If he were alive today, William Shakespeare would be 450 years old in April. In honor of the event, the capitol city is celebrating with its first Bard-A-Thon, 24 hours of Shakespeare readings for eight consecutive days. The non-stop Shakespeare kicked off on Saturday.
Cahal Burnham is missing school at Montessori Borealis to read the part of Luciana in Act 2 of “The Comedy of Errors.”
“Dromio, thou snail, though slug, thou sot!” he exclaims.
Cahal and four other people are reading the play at the downtown library, while across town at the Alaska State Library, three people are participating by video conference.
City librarian Amelia Jenkins is in charge of organizing each reader’s part.
“Would you like to be Dromio of Ephesus?” she asks Cahal.
“Uh, yeah sure,” he replies.
“Balthasar?” Jenkins calls out, hoping to solicit a volunteer.
When no one replies, event organizer Beth Weigel poses the question over video conference and state librarian Daniel Cornwall volunteers to be Balthasar.
In Act 3 of “The Comedy of Errors,” one of Shakespeare’s most beloved comedies, 10-year-old Cahal reads the part of Dromio of Ephesus, a servant. Dromio’s master and well-respected merchant, Antipholus of Ephesus, is played by 63-year-old Bruce Rogers of Fairbanks.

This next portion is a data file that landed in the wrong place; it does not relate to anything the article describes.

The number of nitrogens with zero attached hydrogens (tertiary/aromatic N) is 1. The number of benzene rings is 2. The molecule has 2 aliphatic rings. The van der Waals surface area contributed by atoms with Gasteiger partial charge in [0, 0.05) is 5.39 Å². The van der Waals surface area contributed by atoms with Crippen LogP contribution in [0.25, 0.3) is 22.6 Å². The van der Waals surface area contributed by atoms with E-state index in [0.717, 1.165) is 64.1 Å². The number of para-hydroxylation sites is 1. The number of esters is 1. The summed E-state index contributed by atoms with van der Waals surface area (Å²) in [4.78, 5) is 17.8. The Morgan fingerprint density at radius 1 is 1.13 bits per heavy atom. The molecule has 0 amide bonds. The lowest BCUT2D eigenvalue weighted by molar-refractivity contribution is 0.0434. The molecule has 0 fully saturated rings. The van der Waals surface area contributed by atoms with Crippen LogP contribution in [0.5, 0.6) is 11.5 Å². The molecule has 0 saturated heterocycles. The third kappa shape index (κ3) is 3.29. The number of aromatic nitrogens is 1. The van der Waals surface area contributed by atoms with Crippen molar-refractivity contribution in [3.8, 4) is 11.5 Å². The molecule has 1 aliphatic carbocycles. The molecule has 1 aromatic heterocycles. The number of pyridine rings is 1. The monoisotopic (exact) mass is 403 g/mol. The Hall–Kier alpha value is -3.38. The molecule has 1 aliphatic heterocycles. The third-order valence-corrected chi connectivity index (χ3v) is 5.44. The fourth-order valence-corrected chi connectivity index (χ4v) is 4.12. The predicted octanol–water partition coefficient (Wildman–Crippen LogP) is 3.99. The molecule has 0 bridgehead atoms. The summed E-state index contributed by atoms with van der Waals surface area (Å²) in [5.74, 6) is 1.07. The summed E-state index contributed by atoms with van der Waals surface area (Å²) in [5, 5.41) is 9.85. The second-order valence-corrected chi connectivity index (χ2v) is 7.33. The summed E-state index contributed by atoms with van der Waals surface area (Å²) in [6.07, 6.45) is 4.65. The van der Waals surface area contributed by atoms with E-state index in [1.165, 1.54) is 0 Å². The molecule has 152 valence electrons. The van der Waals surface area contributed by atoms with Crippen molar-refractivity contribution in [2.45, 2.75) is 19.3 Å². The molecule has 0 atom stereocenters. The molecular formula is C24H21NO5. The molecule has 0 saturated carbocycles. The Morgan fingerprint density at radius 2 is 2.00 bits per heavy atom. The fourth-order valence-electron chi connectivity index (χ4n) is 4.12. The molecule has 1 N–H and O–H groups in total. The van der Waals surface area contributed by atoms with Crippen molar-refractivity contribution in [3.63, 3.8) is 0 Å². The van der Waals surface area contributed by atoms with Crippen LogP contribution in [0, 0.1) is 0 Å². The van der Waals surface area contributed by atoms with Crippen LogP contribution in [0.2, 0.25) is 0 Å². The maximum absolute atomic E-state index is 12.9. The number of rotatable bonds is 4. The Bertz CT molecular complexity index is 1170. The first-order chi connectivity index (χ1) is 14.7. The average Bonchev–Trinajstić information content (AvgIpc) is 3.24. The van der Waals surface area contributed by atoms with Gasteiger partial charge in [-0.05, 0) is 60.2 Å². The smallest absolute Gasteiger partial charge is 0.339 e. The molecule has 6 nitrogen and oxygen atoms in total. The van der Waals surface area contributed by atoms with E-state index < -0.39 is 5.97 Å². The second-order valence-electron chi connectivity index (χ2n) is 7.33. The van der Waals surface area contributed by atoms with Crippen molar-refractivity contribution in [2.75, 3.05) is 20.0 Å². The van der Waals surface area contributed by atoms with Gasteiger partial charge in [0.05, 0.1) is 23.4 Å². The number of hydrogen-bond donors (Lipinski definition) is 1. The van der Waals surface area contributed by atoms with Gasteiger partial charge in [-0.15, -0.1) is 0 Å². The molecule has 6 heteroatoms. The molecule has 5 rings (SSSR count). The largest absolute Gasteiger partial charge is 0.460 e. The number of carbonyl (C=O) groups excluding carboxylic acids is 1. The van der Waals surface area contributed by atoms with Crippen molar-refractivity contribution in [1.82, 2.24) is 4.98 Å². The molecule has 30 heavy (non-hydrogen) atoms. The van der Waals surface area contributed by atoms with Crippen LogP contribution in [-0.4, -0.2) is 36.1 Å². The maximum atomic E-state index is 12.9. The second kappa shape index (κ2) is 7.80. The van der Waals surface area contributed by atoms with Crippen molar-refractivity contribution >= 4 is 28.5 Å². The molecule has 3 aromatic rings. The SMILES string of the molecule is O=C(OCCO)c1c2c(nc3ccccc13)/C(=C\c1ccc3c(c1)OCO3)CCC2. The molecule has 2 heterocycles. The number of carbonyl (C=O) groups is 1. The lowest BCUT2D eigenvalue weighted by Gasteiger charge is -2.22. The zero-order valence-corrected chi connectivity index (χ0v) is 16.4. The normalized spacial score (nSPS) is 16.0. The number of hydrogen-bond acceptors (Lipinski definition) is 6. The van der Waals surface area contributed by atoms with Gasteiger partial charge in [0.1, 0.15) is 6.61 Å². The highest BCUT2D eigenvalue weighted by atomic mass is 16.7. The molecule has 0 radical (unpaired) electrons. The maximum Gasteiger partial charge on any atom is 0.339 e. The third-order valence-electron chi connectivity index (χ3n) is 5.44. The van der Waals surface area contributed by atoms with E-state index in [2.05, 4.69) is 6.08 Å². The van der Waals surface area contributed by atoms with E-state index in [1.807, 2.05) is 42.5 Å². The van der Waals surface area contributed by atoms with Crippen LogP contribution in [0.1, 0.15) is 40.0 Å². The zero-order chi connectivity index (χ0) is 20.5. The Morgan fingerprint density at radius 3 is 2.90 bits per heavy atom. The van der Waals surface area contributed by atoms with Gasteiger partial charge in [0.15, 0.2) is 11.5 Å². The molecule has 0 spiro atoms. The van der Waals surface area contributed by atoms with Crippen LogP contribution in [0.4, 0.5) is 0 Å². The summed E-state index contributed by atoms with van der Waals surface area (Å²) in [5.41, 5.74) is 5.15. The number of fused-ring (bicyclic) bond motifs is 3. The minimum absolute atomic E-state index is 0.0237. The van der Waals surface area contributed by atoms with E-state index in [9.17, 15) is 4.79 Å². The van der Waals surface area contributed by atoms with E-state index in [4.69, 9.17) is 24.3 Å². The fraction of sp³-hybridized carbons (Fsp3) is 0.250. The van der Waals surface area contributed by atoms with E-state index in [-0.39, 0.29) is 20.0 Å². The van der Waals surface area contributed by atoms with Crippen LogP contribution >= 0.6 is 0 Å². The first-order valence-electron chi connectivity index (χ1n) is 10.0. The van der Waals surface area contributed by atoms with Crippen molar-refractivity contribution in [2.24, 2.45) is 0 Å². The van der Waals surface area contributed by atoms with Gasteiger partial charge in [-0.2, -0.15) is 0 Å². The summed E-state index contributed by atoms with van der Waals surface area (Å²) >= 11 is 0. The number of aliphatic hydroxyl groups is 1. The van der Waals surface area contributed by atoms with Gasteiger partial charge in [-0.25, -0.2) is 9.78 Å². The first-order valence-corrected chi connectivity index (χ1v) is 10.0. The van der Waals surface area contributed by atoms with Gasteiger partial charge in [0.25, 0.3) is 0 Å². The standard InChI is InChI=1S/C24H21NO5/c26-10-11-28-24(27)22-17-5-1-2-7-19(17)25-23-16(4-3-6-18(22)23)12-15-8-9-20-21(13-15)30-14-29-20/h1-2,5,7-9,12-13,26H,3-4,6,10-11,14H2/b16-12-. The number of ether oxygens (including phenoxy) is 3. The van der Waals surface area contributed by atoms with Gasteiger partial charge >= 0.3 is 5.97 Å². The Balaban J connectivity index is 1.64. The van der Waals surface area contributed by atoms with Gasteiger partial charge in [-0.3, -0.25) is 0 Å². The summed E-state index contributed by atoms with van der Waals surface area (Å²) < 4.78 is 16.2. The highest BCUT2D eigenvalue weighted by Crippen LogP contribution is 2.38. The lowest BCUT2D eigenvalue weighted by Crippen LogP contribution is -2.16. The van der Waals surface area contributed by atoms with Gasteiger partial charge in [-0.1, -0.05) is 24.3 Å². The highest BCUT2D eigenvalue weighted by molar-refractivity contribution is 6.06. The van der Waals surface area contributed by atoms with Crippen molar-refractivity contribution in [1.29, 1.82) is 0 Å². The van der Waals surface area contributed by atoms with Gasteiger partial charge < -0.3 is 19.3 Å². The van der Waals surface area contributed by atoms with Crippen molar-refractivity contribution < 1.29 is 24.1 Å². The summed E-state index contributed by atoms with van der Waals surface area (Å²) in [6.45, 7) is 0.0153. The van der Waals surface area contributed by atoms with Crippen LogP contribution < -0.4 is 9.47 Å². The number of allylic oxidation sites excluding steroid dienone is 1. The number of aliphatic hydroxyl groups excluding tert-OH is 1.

Antipholus: “Thou drunkard, thou, what didst thou mean by this?”
Dromio: “Say what you will, sir, but I know what I know.
That you beat me at the mart I have your hand to show;
If the skin were parchment and the blows you gave were ink,
Your own handwriting would tell you what I think.
Antipholus: “I think thou art an ass.”
Cahal is with his mother, but it was his idea to participate in the Bard-A-Thon. His interest in Shakespeare stems from reading the children’s book series, “Alvin Ho.”
Cahal laughs. “He was throwing Shakespearian insults out and this was one of them: ‘Be gone ye beshibbering onion-eyed flap dragon.’ It’s funny,” he says.
Bruce Rogers is Artistic Director of the Fairbanks Shakespeare Theatre, which is getting ready to perform its 15th Bard-A-Thon in April. He’s been facilitating middle-of-the-night sessions at Juneau’s Perseverance Theatre, reading parts 1, 2, and 3 of the historical “Henry VI.”
“Nothing else to do when you’re up that late,” Rogers says. “Have another cup of coffee and read a little Shakespeare.”
Juneau organizer Beth Weigel says the Bard-A-Thon is a way for Shakespeare amateurs to begin understanding the literature.
“If you’re at home trying to read it silently, sometimes it doesn’t make sense. It makes more sense when you’ve got different voices reading and you hear the words and you can get a little bit of the jokes that come in and out,” Weigel says.
Thirty-nine plays will be read during the Bard-A-Thon, which is getting statewide attention. Prefer Shakespeare sonnets? Join in reading 100 of the Bard’s poems at 8 a.m. Friday morningat the Douglas Library.
“Hamlet” marks the finale of Juneau’s Bard-A-Thon. Nome public library plans to participate through video conference.